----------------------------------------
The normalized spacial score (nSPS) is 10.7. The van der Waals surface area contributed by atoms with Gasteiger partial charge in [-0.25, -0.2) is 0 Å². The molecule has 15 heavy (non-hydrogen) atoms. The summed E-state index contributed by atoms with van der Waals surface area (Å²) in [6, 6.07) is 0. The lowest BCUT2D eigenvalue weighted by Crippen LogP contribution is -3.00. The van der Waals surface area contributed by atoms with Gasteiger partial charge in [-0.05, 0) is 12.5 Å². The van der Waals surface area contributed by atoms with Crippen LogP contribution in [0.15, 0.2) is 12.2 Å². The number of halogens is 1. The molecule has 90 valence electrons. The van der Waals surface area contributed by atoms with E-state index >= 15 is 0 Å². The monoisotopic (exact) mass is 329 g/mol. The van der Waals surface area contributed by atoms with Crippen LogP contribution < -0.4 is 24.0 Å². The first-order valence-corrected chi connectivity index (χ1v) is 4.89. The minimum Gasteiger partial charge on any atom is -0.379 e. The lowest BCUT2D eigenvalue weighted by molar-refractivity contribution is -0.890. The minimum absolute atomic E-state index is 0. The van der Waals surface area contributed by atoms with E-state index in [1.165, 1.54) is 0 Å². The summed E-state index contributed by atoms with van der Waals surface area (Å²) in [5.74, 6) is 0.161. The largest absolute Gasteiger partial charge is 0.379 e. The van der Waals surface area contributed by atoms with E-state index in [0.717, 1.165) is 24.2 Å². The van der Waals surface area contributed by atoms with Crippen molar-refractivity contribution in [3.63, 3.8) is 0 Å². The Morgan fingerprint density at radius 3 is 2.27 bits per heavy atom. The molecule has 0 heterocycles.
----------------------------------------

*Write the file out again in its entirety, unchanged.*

The normalized spacial score (nSPS) is 10.7. The van der Waals surface area contributed by atoms with Gasteiger partial charge in [-0.25, -0.2) is 0 Å². The molecule has 15 heavy (non-hydrogen) atoms. The summed E-state index contributed by atoms with van der Waals surface area (Å²) in [6, 6.07) is 0. The lowest BCUT2D eigenvalue weighted by Crippen LogP contribution is -3.00. The van der Waals surface area contributed by atoms with Gasteiger partial charge in [-0.05, 0) is 12.5 Å². The van der Waals surface area contributed by atoms with Crippen LogP contribution in [0.15, 0.2) is 12.2 Å². The number of halogens is 1. The molecule has 90 valence electrons. The van der Waals surface area contributed by atoms with E-state index >= 15 is 0 Å². The monoisotopic (exact) mass is 329 g/mol. The van der Waals surface area contributed by atoms with Crippen LogP contribution < -0.4 is 24.0 Å². The first-order valence-corrected chi connectivity index (χ1v) is 4.89. The minimum Gasteiger partial charge on any atom is -0.379 e. The lowest BCUT2D eigenvalue weighted by molar-refractivity contribution is -0.890. The minimum absolute atomic E-state index is 0. The van der Waals surface area contributed by atoms with E-state index in [1.165, 1.54) is 0 Å². The summed E-state index contributed by atoms with van der Waals surface area (Å²) in [5.74, 6) is 0.161. The largest absolute Gasteiger partial charge is 0.379 e. The van der Waals surface area contributed by atoms with E-state index in [0.717, 1.165) is 24.2 Å². The van der Waals surface area contributed by atoms with Crippen molar-refractivity contribution in [3.63, 3.8) is 0 Å². The Morgan fingerprint density at radius 3 is 2.27 bits per heavy atom. The molecule has 0 heterocycles.